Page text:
I have had two encounters with the writer Tariq Ali. The first was in the flesh in 2002 at a launch of his book The Clash of the Fundamentalisms. The second was televised and given the circumstances, slightly humorous. Tired after conducting various interviews around the slums of Caracas for my honours thesis last year, I settled down one afternoon in my modest hotel room, with a cool glass of water, to watch some television before commencing to write.
The first channel I viewed quickly persuaded my fingers to touch the remote and yet, by a stroke of luck, the following station presented me with a peculiar sight which made me pause.
Standing behind a podium with a Venezuelan government emblem and translator, there was Tariq Ali - on state television discussing the new editorial standards of Telesur, a joint venture by the governments of Venezuela, Cuba, Argentina and Uruguay to establish a television network to counter the perspectives of CNN.
Ali was in Caracas to help launch the channel along with actor Danny Glover and others. This sight should not have surprised me.
Similar to critical thinkers such as Eduardo Galeano and Noam Chomsky, who have not recanted on their radical past and accepted the machinations of neoliberal ideology, Tariq Ali has come out in support of the policies of the singing president in Caracas.
Pirates of the Caribbean: Axis of Hope, published by Verso, is his latest effort in explaining the popular changes taking place in Latin America which are challenging US hegemony.
With a witty book cover portraying Evo Morales, Hugo Chávez and Fidel Castro (the latter with a halo around his head!), as three pirates that have dared to challenge the United States, Ali sets the tone in the first chapter by noting how most of the international press are failing miserably in reporting elementary facts on important events in the region.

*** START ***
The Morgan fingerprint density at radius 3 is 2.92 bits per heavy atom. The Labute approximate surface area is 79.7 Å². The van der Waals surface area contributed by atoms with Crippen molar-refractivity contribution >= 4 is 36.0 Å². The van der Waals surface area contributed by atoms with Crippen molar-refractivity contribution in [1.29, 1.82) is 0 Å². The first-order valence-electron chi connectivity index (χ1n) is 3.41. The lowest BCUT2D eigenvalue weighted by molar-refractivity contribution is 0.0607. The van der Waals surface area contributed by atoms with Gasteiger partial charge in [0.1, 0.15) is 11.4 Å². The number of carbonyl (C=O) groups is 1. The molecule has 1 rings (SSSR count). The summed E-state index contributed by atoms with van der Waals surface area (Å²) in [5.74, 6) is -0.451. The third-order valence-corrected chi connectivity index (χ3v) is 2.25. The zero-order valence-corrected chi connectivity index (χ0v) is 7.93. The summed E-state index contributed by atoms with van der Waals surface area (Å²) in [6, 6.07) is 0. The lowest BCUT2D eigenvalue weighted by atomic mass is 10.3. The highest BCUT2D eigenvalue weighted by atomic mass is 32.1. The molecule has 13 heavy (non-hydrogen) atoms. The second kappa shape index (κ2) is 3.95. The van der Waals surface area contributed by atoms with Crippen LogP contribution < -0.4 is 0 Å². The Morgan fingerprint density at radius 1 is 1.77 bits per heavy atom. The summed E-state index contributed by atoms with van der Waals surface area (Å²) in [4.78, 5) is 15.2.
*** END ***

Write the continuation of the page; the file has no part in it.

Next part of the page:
The scant coverage of the recent fraudulent win by right-wing candidate Felipe Calderon, in the Mexican presidential elections, and the false depiction of the April 11, 2002 coup d’état against the Chávez government as a popular revolt, are in Ali’s view, the most notable examples.
The Financial Times’ Andrew Webb-Vidal, “fellow-hack” Richard Lapper and Phil Gunson from The Economist all come under fire and with good reason as those remotely familiar with the facts surrounding the 2002 coup would agree.
Recently, on November 19, Simon Romero in The New York Times stated that:
Tensions between the government and news organisations seem to have eased since the months after a short-lived coup in April 2002, which briefly removed Mr Chávez and appeared to have had the blessing of some established news media groups and the Bush administration.
Romero might have added that the NYT itself parroted the lies of the Bush administration during the days of the April coup as Howard Friel and Richard Falk have documented in their 2004 study The Record of the Paper: How the New York Times Misreports US Foreign Policy.
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